Tuesday, 13 January 2015

Some wonderful feedback on #100Books Initiative from Cork

I really like your publication ‘100 Books with a Difference’.  Congrats to your colleagues..a really useful resource. I got a copy of it last weekend in Copenhagen from an ex colleague, who now teaches in the Institute of Technology, Tralee. They are trying to get a conversation going on Diversity and Equality in Tralee. Separately in Cork, I’m involved with an Alliance called CESCA which is also endeavouring to have a conversation about Equality, 10 grounds and Social Justice from a community development perspective! 

To quote Margaret Mead ..’ Never doubt that a small group of thoughtful,committed citizens can change the world..’

Feedback from Ronnie Dorney (Principal Community Worker), Cork

Wednesday, 19 March 2014

Positive Feedback from Ennis Book Club Festival!

I was at your presentation in Ennis last weekend and was very impressed with your project – 100 books with a difference.  Your passion for the project was infectious....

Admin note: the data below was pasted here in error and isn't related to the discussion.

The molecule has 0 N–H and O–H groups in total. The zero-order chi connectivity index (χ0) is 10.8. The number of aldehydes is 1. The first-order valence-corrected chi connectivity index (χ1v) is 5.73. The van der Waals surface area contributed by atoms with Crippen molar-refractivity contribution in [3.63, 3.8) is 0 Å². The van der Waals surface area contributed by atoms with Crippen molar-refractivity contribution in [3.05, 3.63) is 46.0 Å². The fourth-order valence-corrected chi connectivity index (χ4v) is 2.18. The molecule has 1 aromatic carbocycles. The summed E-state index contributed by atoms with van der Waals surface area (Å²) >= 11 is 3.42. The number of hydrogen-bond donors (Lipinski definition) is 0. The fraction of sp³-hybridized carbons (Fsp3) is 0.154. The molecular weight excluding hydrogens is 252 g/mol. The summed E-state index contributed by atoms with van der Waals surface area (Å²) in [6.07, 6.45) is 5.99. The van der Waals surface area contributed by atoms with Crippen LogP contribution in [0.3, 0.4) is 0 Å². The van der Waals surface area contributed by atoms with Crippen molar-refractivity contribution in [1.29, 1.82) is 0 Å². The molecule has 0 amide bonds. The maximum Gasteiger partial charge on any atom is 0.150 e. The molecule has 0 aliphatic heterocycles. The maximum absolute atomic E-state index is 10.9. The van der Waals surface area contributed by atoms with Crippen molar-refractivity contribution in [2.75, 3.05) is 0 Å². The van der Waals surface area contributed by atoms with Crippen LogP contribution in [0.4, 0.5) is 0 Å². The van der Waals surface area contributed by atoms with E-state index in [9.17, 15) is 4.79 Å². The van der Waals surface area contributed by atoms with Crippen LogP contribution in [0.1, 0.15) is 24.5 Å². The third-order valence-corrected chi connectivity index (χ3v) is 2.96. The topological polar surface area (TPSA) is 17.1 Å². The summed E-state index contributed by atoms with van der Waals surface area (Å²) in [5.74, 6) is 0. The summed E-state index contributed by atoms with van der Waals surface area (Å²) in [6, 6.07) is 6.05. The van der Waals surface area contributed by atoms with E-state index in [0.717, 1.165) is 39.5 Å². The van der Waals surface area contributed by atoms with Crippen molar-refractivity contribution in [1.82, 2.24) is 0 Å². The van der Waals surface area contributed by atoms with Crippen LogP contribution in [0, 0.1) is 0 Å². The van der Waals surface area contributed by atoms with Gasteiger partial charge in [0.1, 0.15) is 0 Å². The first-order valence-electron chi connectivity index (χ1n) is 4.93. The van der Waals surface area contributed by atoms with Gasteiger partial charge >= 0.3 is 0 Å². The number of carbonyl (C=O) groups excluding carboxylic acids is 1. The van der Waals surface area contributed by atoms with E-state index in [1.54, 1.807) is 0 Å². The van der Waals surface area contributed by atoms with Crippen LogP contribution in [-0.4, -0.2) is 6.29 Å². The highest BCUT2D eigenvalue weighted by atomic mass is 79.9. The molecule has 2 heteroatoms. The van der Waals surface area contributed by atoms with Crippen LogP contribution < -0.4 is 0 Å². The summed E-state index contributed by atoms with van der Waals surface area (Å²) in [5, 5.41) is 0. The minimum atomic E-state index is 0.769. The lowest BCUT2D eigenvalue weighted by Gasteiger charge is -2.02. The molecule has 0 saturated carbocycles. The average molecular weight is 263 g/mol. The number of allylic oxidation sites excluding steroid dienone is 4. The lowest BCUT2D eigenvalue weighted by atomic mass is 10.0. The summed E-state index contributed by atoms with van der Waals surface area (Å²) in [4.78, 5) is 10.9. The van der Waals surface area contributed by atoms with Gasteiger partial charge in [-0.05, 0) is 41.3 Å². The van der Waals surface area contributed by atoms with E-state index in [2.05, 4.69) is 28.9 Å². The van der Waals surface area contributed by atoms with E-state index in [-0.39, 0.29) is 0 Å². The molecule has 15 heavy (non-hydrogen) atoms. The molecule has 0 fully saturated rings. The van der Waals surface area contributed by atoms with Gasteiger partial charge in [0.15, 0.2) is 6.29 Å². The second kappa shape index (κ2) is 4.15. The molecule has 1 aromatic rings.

(from Clare Community Development)

I just want to say thank you so much for an inspirational talk – the feedback has been entirely positive. As well as highlighting your 100 books initiative it was an excellent publicity forum for public libraries.....
(from Clare County Library Service)

Thank you Ennis Book Club Festival!

We had a great response in Ennis to our “100 Books!” It was heart warming to see people walking around Ennis, queuing in cafes, having a pint, chatting – with our “100 Books” reading guide under their arm....

Our 100 Books project went on tour to County Clare in March, to the 8th annual Ennis Book Club Festival. This is a major social and literary gathering in the Irish literary calendar. Book club members and readers from all over the country and beyond enjoyed meeting literary greats including Donal Ryan, Dervla Murphy and Martin Sixsmith.